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Sharmila completes 15 years of hunger strike

By Spl Correspondent

NEW DELHI, Nov 1 - Forty-two year-old human rights defender from Manipur, Irom Sharmila, today completed 15 years of protest with several human rights organisations including Amnesty International India, Asian Forum for Human Rights and Development (FORUM-ASIA), Human Rights Alert (Manipur), and Naga People�s Movement for Human Rights urging Indian authorities to immediately and unconditionally release Sharmila and repeal AFSPA.

�A hunger strike is not an attempt at suicide. Sharmila is being detained by the government only for her inconvenient activism,� said Executive Director of Amnesty International India Aakar Patel. �She is a prisoner of conscience, using her freedom of expression to protest against an unjust law. And her shameful detention leaves a stain on India�s commitment to human rights which grows harder to remove with every passing year.�

�Sharmila�s 15-year hunger strike is a symbol of a brave struggle against injustice. The AFSPA has caused widespread human rights violations like enforced disappearances, extra-judicial executions, torture and sexual violence,� said Henri Tiphagne, chairperson of FORUM-ASIA. In particular, �AFSPA has been used to justify killings on mere suspicion as well as granted virtual immunity through a clause prohibiting legal proceedings without sanction from the federal government, which is virtually never granted.�

Sharmila started her hunger strike on November 2, 2000 demanding repeal of AFSPA. However, she was arrested four days later and charged with attempted suicide, a crime under Section 309 of Indian Penal Code. Since then Sharmila has been arrested, released and re-arrested to be released after a year of judicial custody where she is force- fed through a nasogastric tube,� said Director of Human Rights Alert Manipur Babloo Loitongbam.

On August 19, 2014, a Manipur court ordered Sharmila to be released stating that her hunger strike was a �political demand through lawful means.� On December 10, 2014, the Ministry of Home Affairs said the Centre had decided to repeal section 309 which would decriminalise attempted suicide.

Most recently, on January 23, 2015, a district court in Imphal rejected the charges of attempted suicide and ordered to Sharmila�s release from custody. However, she was re-arrested on the very same charges a day later. Sharmila has been facing this farcical cycle of arrests and re-arrest and has been subjected to force feeding since she began her hunger strike.

The criminalisation of Sharmila�s peaceful protest also goes against the spirit of Article 1 of the UN Declaration on Human Rights Defenders, which guarantees the right of human rights defenders to promote and protect the realisation of human rights, the human rights organisations said.

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— Dalai Lama(THIS IS STATIC)

Sharmila completes 15 years of hunger strike

NEW DELHI, Nov 1 - Forty-two year-old human rights defender from Manipur, Irom Sharmila, today completed 15 years of protest with several human rights organisations including Amnesty International India, Asian Forum for Human Rights and Development (FORUM-ASIA), Human Rights Alert (Manipur), and Naga People�s Movement for Human Rights urging Indian authorities to immediately and unconditionally release Sharmila and repeal AFSPA.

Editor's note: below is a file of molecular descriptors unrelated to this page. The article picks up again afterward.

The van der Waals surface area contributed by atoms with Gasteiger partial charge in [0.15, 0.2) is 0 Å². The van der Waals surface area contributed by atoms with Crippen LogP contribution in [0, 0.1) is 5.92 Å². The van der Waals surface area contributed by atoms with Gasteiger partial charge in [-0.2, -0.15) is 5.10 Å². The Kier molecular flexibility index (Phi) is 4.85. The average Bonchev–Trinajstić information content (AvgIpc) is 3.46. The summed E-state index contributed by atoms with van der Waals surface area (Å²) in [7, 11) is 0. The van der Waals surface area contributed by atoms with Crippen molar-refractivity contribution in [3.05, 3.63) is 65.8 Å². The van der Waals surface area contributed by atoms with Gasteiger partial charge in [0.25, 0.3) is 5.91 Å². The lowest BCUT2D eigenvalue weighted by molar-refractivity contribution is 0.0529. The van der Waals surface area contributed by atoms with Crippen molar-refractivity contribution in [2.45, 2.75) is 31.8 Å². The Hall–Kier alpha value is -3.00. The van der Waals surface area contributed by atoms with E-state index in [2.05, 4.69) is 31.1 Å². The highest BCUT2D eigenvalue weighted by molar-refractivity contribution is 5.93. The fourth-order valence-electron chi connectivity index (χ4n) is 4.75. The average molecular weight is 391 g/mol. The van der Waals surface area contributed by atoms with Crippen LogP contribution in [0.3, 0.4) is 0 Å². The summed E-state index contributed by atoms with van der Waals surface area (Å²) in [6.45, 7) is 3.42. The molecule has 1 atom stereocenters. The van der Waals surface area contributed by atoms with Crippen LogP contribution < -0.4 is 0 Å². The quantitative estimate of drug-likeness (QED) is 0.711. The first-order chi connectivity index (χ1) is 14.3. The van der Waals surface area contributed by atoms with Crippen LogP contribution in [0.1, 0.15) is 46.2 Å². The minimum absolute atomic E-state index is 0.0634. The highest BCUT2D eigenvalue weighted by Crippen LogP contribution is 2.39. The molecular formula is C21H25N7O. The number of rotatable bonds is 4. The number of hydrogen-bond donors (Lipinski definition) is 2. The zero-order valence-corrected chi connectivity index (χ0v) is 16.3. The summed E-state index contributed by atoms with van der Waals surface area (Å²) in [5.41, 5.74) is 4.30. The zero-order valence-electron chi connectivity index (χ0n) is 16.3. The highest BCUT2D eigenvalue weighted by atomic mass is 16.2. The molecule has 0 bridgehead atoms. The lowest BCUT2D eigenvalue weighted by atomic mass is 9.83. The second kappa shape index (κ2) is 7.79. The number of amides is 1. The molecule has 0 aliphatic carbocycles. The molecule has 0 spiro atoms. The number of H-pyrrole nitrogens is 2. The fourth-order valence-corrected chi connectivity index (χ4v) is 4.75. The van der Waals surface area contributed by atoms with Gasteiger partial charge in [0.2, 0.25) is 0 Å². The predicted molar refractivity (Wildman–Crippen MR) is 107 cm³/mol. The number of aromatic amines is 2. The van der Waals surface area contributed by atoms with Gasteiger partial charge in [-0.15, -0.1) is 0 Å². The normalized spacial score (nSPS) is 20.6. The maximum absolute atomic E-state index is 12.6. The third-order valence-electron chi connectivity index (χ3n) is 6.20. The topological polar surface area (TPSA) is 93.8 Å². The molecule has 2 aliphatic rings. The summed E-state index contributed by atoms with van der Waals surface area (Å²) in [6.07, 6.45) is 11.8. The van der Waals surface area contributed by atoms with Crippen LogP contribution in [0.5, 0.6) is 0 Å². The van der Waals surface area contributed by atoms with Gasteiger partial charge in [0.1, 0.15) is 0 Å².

�A hunger strike is not an attempt at suicide. Sharmila is being detained by the government only for her inconvenient activism,� said Executive Director of Amnesty International India Aakar Patel. �She is a prisoner of conscience, using her freedom of expression to protest against an unjust law. And her shameful detention leaves a stain on India�s commitment to human rights which grows harder to remove with every passing year.�

�Sharmila�s 15-year hunger strike is a symbol of a brave struggle against injustice. The AFSPA has caused widespread human rights violations like enforced disappearances, extra-judicial executions, torture and sexual violence,� said Henri Tiphagne, chairperson of FORUM-ASIA. In particular, �AFSPA has been used to justify killings on mere suspicion as well as granted virtual immunity through a clause prohibiting legal proceedings without sanction from the federal government, which is virtually never granted.�

Sharmila started her hunger strike on November 2, 2000 demanding repeal of AFSPA. However, she was arrested four days later and charged with attempted suicide, a crime under Section 309 of Indian Penal Code. Since then Sharmila has been arrested, released and re-arrested to be released after a year of judicial custody where she is force- fed through a nasogastric tube,� said Director of Human Rights Alert Manipur Babloo Loitongbam.

On August 19, 2014, a Manipur court ordered Sharmila to be released stating that her hunger strike was a �political demand through lawful means.� On December 10, 2014, the Ministry of Home Affairs said the Centre had decided to repeal section 309 which would decriminalise attempted suicide.

Most recently, on January 23, 2015, a district court in Imphal rejected the charges of attempted suicide and ordered to Sharmila�s release from custody. However, she was re-arrested on the very same charges a day later. Sharmila has been facing this farcical cycle of arrests and re-arrest and has been subjected to force feeding since she began her hunger strike.

The criminalisation of Sharmila�s peaceful protest also goes against the spirit of Article 1 of the UN Declaration on Human Rights Defenders, which guarantees the right of human rights defenders to promote and protect the realisation of human rights, the human rights organisations said.

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— Dalai Lama(THIS IS STATIC)